Monday, December 16, 2013

Risk Assessment Uncertainty or How Safe is Safe? Part2 Exposure Limits

In the last blog I discussed the inherent uncertainty around measured or model estimated exposure.  This week it is time to talk about the uncertainty in any exposure limit.
We have all seen changes in the exposure limits we have used over time.  The changes are almost invariably downward toward lower limits.   Does this mean that the chemical became more toxic?   Of course not, it just means that the uncertainty inherent in that particular exposure limit was not very well handled.  To guard against these surprises, I believe that uncertainty should be explicitly addressed during the documentation process. 
The current definition of the risk present at the exposure limits that most of us use is that exposures controlled to these limits will protect “nearly all”.    Although the intent is clearly to protect the vast majority of folks exposed at the limit, there is currently no attempt to quantify what is meant by “nearly all”.   For a long time I have thought that the level of risk present at any exposure limit worthy of documentation should be quantified to the extent possible and, more important, the uncertainty around that estimated quantitative level of risk should also be provided.
In truth, the risk of an adverse health effect occurring is a distribution of values which is low at low exposure levels and high at high exposures.   The exposure limit is but one value on that distribution.  We (Jerry Lynch, Phil Lewis and I) wrote a paper in 2001 about how one could estimate the risk at any exposure limit and how the uncertainty might be estimated.  I would be happy to send a copy of that paper to anyone who asked me at    A more definitive scientific treatment of this subject was put forth in 2009 by in the National Academy of Sciences – Science and Decisions: Advancing Risk Assessment, also known as the “Silver Book”.   The hard copy of the book will set you back about $55 but the NAS offers it for FREE as a PDF Download!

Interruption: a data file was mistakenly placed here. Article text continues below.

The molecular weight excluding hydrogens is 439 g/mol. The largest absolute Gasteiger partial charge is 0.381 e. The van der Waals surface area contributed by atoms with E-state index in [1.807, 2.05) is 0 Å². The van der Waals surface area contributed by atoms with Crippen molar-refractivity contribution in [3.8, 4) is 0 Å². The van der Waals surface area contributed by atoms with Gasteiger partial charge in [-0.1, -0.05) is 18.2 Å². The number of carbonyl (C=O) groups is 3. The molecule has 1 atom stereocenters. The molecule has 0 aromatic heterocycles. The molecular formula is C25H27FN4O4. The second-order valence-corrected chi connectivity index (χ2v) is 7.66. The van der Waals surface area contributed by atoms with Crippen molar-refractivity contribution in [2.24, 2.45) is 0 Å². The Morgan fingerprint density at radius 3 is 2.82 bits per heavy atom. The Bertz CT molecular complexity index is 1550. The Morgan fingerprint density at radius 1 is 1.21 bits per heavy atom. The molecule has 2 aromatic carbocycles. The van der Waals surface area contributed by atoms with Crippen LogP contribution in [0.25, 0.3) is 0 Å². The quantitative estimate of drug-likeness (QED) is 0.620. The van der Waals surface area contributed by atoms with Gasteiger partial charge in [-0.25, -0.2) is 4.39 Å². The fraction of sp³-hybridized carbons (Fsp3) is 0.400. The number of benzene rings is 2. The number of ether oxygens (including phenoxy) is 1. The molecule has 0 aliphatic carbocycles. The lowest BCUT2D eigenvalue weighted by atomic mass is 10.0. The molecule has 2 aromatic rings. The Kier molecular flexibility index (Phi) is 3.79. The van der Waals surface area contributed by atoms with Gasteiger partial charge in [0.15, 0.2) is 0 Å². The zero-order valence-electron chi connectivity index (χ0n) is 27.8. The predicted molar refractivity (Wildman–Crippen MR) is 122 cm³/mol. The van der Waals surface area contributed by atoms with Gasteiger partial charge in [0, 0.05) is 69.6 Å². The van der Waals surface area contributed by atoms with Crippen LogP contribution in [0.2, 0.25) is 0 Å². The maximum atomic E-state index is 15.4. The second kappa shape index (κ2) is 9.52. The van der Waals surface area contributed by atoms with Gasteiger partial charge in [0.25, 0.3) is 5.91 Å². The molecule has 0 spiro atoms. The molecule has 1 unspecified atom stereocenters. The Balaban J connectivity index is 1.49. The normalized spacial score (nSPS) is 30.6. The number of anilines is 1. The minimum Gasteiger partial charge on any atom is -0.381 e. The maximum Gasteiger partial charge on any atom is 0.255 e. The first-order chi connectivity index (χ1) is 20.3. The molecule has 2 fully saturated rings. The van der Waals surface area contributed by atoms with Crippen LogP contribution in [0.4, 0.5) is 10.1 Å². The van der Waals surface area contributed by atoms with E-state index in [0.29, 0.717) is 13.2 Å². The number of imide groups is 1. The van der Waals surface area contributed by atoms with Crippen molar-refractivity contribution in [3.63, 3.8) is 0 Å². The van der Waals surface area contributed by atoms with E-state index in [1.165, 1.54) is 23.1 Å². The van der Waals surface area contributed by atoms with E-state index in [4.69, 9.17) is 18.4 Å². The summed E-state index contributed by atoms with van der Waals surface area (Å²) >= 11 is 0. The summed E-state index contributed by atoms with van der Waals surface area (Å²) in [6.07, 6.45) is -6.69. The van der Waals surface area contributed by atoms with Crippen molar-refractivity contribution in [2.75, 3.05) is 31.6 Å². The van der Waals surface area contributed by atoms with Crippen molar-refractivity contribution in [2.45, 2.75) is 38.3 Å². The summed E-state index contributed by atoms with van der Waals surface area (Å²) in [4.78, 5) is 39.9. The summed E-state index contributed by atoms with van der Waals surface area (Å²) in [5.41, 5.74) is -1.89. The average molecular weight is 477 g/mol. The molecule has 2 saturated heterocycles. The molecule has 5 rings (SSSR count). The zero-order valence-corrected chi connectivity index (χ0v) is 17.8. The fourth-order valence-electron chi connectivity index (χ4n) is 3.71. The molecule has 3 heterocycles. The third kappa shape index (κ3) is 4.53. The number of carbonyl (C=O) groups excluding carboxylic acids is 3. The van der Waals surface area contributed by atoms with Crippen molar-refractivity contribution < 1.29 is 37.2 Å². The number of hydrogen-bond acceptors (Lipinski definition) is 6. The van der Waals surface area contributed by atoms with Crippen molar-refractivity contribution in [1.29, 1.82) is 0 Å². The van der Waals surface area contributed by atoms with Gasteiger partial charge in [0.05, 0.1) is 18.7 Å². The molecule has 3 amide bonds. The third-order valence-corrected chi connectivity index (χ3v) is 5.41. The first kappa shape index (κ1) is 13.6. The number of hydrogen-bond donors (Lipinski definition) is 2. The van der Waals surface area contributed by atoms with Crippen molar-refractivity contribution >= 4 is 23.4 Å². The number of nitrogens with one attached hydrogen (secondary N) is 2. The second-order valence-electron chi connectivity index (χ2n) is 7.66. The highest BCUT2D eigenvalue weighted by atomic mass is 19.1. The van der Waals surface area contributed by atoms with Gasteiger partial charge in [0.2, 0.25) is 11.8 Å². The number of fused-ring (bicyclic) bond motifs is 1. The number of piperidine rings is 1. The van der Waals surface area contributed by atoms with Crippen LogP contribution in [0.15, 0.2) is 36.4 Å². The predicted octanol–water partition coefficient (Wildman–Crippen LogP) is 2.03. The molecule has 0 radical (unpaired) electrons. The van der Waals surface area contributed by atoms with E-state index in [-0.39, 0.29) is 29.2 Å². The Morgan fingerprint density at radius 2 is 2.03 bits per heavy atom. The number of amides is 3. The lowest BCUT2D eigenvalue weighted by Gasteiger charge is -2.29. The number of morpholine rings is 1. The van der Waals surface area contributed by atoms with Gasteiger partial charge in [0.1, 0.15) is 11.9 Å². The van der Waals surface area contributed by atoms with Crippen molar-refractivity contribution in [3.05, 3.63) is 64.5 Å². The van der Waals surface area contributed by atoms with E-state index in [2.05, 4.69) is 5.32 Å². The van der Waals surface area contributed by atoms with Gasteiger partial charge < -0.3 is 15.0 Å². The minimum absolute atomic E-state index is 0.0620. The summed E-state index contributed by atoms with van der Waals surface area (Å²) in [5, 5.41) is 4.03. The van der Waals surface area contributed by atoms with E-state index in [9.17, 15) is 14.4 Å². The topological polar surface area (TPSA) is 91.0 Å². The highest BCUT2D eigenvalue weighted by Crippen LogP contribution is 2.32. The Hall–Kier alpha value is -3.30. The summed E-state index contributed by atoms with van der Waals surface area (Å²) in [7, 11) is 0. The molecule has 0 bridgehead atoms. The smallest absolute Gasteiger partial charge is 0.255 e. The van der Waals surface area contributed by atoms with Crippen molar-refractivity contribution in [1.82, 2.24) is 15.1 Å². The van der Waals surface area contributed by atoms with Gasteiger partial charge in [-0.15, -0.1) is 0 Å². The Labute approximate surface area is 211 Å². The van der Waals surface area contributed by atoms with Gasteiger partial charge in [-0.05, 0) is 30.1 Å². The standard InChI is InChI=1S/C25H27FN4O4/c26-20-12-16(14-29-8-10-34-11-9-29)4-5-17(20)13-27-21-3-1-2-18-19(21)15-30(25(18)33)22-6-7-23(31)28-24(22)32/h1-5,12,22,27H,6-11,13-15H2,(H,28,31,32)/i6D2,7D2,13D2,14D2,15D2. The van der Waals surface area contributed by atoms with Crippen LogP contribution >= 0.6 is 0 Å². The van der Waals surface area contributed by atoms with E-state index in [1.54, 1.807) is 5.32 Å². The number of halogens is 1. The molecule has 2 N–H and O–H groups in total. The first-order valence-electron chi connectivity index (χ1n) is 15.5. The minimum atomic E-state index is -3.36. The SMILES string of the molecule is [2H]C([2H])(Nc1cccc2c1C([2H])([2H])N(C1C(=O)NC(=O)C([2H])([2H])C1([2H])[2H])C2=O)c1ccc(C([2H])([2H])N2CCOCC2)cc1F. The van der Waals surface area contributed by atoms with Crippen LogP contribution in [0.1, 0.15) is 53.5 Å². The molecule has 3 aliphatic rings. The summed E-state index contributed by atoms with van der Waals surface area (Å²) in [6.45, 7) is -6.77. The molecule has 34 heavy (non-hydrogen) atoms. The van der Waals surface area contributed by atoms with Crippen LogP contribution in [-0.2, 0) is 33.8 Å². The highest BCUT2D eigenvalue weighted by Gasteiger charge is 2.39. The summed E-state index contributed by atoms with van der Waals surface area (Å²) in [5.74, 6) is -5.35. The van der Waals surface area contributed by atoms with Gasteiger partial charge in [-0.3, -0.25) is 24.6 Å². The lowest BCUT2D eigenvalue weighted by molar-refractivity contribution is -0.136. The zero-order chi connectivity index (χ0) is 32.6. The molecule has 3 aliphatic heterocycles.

The meat of this subject is in Chapter 5.
So in the final analysis, risk is a combination of uncertain (a distribution of) exposure and (a distribution of) hazard (or toxicological response).  Combining both distributions presents an output distribution of risk at any particular nominal or median exposure.   If the following conditions are met then the risk will be shown to be relatively low or “safe”:
·         An exposure limit that is relatively high versus the median estimated exposure.
·         The distributions for exposure and exposure limit are relatively narrow such that they do not have a lot of overlap.

Please note there will still be some finite level of predicted risk – it will never be zero.

When the exposure goes up relative to the exposure limit and/or the distributions for exposure or exposure limit are relatively wide then the predicted potential risk goes up as well. 

I believe that this is how we might start to get our arms around “How safe is safe?” 

Describing uncertainty in this or a similar manner will keep us from being surprised like we have been in the past.  It is also important to understand that much (perhaps most) of the uncertainty in the estimated hazard (exposure limit) is a result of our lack of knowledge around the actual mechanisms of toxicology.   Some modeled exposure estimates are also fraught with this uncertainty born of a lack of knowledge.   Thus, this type of analysis will also show us where we need to sharpen up our tools to narrow either the exposure limit or exposure distributions and allow much more confident estimates of risk for our clients.

1 comment:

  1. If one is interested in estimating the exposure limit - it is suggested to consult the ProUCL 5.0 Tech Guide for a detailed discussion of statistics which can be used to estimate EPC based upon for full uncensored as well as data sets with nondetects. Methods in ProUCL 5.0 adjust for skewness to compute the exposure limits.